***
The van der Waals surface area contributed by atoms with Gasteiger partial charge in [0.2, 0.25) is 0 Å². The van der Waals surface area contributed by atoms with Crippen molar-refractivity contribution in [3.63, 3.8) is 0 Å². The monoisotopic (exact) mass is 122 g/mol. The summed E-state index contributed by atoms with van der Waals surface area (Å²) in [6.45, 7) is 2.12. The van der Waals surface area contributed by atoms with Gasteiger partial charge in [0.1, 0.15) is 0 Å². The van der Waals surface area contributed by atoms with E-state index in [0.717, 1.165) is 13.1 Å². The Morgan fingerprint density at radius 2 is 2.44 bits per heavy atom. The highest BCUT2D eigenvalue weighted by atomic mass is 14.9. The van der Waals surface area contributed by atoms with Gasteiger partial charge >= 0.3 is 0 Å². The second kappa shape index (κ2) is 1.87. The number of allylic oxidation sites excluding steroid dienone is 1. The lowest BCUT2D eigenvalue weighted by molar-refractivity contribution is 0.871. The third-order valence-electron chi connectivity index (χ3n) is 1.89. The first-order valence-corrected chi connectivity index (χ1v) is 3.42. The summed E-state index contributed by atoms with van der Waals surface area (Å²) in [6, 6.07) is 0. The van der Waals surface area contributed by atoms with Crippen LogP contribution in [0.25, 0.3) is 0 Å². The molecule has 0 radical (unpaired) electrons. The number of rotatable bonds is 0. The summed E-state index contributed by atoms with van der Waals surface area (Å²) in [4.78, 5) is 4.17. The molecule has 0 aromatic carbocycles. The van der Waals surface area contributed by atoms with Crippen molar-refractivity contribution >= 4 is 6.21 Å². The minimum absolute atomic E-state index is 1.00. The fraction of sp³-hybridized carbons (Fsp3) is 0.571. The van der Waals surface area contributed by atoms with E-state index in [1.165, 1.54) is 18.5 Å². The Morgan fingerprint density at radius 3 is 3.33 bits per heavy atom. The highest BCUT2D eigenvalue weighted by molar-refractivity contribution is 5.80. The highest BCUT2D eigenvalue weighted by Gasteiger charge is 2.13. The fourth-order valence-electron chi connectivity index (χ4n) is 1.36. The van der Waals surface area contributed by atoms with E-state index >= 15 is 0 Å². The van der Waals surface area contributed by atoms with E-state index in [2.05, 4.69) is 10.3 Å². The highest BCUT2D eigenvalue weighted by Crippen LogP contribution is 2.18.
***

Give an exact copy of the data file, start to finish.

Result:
The van der Waals surface area contributed by atoms with Gasteiger partial charge in [0.2, 0.25) is 0 Å². The van der Waals surface area contributed by atoms with Crippen molar-refractivity contribution in [3.63, 3.8) is 0 Å². The monoisotopic (exact) mass is 122 g/mol. The summed E-state index contributed by atoms with van der Waals surface area (Å²) in [6.45, 7) is 2.12. The van der Waals surface area contributed by atoms with Gasteiger partial charge in [0.1, 0.15) is 0 Å². The van der Waals surface area contributed by atoms with E-state index in [0.717, 1.165) is 13.1 Å². The Morgan fingerprint density at radius 2 is 2.44 bits per heavy atom. The highest BCUT2D eigenvalue weighted by atomic mass is 14.9. The van der Waals surface area contributed by atoms with Gasteiger partial charge >= 0.3 is 0 Å². The second kappa shape index (κ2) is 1.87. The number of allylic oxidation sites excluding steroid dienone is 1. The lowest BCUT2D eigenvalue weighted by molar-refractivity contribution is 0.871. The third-order valence-electron chi connectivity index (χ3n) is 1.89. The first-order valence-corrected chi connectivity index (χ1v) is 3.42. The summed E-state index contributed by atoms with van der Waals surface area (Å²) in [6, 6.07) is 0. The van der Waals surface area contributed by atoms with Crippen LogP contribution in [0.25, 0.3) is 0 Å². The molecule has 0 radical (unpaired) electrons. The number of rotatable bonds is 0. The summed E-state index contributed by atoms with van der Waals surface area (Å²) in [4.78, 5) is 4.17. The molecule has 0 aromatic carbocycles. The van der Waals surface area contributed by atoms with Crippen molar-refractivity contribution >= 4 is 6.21 Å². The minimum absolute atomic E-state index is 1.00. The fraction of sp³-hybridized carbons (Fsp3) is 0.571. The van der Waals surface area contributed by atoms with E-state index in [1.165, 1.54) is 18.5 Å². The Morgan fingerprint density at radius 3 is 3.33 bits per heavy atom. The highest BCUT2D eigenvalue weighted by molar-refractivity contribution is 5.80. The highest BCUT2D eigenvalue weighted by Gasteiger charge is 2.13. The fourth-order valence-electron chi connectivity index (χ4n) is 1.36. The van der Waals surface area contributed by atoms with E-state index >= 15 is 0 Å². The van der Waals surface area contributed by atoms with E-state index in [2.05, 4.69) is 10.3 Å². The highest BCUT2D eigenvalue weighted by Crippen LogP contribution is 2.18.